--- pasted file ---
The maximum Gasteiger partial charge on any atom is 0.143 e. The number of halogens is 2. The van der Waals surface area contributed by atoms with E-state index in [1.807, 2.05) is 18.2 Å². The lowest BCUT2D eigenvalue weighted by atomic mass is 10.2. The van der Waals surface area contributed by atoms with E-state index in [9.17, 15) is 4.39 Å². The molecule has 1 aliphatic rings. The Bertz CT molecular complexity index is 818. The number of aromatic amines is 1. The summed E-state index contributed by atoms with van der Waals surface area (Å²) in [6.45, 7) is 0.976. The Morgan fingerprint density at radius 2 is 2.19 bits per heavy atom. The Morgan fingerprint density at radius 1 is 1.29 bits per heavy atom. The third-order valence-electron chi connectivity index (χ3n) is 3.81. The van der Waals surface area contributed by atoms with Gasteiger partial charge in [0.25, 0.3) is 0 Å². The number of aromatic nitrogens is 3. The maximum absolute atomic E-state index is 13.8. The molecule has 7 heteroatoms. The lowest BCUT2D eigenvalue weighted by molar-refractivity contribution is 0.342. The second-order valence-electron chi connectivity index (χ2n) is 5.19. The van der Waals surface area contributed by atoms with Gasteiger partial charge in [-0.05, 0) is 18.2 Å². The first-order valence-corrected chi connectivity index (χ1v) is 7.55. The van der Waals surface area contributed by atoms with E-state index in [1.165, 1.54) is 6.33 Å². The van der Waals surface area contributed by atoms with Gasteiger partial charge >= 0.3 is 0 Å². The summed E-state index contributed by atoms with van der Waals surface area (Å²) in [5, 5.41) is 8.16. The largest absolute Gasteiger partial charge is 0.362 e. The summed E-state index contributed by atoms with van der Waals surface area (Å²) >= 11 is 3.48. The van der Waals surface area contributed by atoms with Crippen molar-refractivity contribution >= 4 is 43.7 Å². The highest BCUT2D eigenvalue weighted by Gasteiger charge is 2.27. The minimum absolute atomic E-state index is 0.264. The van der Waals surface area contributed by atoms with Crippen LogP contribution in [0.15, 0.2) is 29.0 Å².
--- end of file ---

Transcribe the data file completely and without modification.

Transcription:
The maximum Gasteiger partial charge on any atom is 0.143 e. The number of halogens is 2. The van der Waals surface area contributed by atoms with E-state index in [1.807, 2.05) is 18.2 Å². The lowest BCUT2D eigenvalue weighted by atomic mass is 10.2. The van der Waals surface area contributed by atoms with E-state index in [9.17, 15) is 4.39 Å². The molecule has 1 aliphatic rings. The Bertz CT molecular complexity index is 818. The number of aromatic amines is 1. The summed E-state index contributed by atoms with van der Waals surface area (Å²) in [6.45, 7) is 0.976. The Morgan fingerprint density at radius 2 is 2.19 bits per heavy atom. The Morgan fingerprint density at radius 1 is 1.29 bits per heavy atom. The third-order valence-electron chi connectivity index (χ3n) is 3.81. The van der Waals surface area contributed by atoms with Gasteiger partial charge in [0.25, 0.3) is 0 Å². The number of aromatic nitrogens is 3. The maximum absolute atomic E-state index is 13.8. The molecule has 7 heteroatoms. The lowest BCUT2D eigenvalue weighted by molar-refractivity contribution is 0.342. The second-order valence-electron chi connectivity index (χ2n) is 5.19. The van der Waals surface area contributed by atoms with Gasteiger partial charge in [-0.05, 0) is 18.2 Å². The first-order valence-corrected chi connectivity index (χ1v) is 7.55. The van der Waals surface area contributed by atoms with E-state index in [1.165, 1.54) is 6.33 Å². The van der Waals surface area contributed by atoms with Gasteiger partial charge >= 0.3 is 0 Å². The summed E-state index contributed by atoms with van der Waals surface area (Å²) in [5, 5.41) is 8.16. The largest absolute Gasteiger partial charge is 0.362 e. The summed E-state index contributed by atoms with van der Waals surface area (Å²) >= 11 is 3.48. The van der Waals surface area contributed by atoms with Crippen molar-refractivity contribution >= 4 is 43.7 Å². The highest BCUT2D eigenvalue weighted by Gasteiger charge is 2.27. The minimum absolute atomic E-state index is 0.264. The van der Waals surface area contributed by atoms with Crippen LogP contribution in [0.15, 0.2) is 29.0 Å².